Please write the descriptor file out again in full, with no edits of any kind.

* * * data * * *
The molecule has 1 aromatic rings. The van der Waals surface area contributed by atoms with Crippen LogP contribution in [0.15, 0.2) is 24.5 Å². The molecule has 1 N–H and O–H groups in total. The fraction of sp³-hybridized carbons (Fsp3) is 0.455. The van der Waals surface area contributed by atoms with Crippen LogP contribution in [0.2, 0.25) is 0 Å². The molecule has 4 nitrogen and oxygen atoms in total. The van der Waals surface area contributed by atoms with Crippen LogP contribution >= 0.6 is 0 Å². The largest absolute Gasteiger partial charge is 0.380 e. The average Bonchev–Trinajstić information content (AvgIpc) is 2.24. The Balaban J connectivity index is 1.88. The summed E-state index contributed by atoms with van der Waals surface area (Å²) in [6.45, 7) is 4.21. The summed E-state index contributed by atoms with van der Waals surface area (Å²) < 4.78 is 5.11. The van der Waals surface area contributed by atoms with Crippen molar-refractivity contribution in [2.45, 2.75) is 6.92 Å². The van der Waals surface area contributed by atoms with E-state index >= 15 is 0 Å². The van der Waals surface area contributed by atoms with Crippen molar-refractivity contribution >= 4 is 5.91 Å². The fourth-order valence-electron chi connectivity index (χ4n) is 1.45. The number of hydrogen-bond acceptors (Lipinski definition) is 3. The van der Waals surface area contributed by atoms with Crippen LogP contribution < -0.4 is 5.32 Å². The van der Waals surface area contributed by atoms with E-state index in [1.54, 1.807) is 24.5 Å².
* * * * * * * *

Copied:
The molecule has 1 aromatic rings. The van der Waals surface area contributed by atoms with Crippen LogP contribution in [0.15, 0.2) is 24.5 Å². The molecule has 1 N–H and O–H groups in total. The fraction of sp³-hybridized carbons (Fsp3) is 0.455. The van der Waals surface area contributed by atoms with Crippen LogP contribution in [0.2, 0.25) is 0 Å². The molecule has 4 nitrogen and oxygen atoms in total. The van der Waals surface area contributed by atoms with Crippen LogP contribution >= 0.6 is 0 Å². The largest absolute Gasteiger partial charge is 0.380 e. The average Bonchev–Trinajstić information content (AvgIpc) is 2.24. The Balaban J connectivity index is 1.88. The summed E-state index contributed by atoms with van der Waals surface area (Å²) in [6.45, 7) is 4.21. The summed E-state index contributed by atoms with van der Waals surface area (Å²) < 4.78 is 5.11. The van der Waals surface area contributed by atoms with Crippen molar-refractivity contribution in [2.45, 2.75) is 6.92 Å². The van der Waals surface area contributed by atoms with E-state index >= 15 is 0 Å². The van der Waals surface area contributed by atoms with Crippen molar-refractivity contribution >= 4 is 5.91 Å². The fourth-order valence-electron chi connectivity index (χ4n) is 1.45. The number of hydrogen-bond acceptors (Lipinski definition) is 3. The van der Waals surface area contributed by atoms with Crippen LogP contribution < -0.4 is 5.32 Å². The van der Waals surface area contributed by atoms with E-state index in [1.54, 1.807) is 24.5 Å².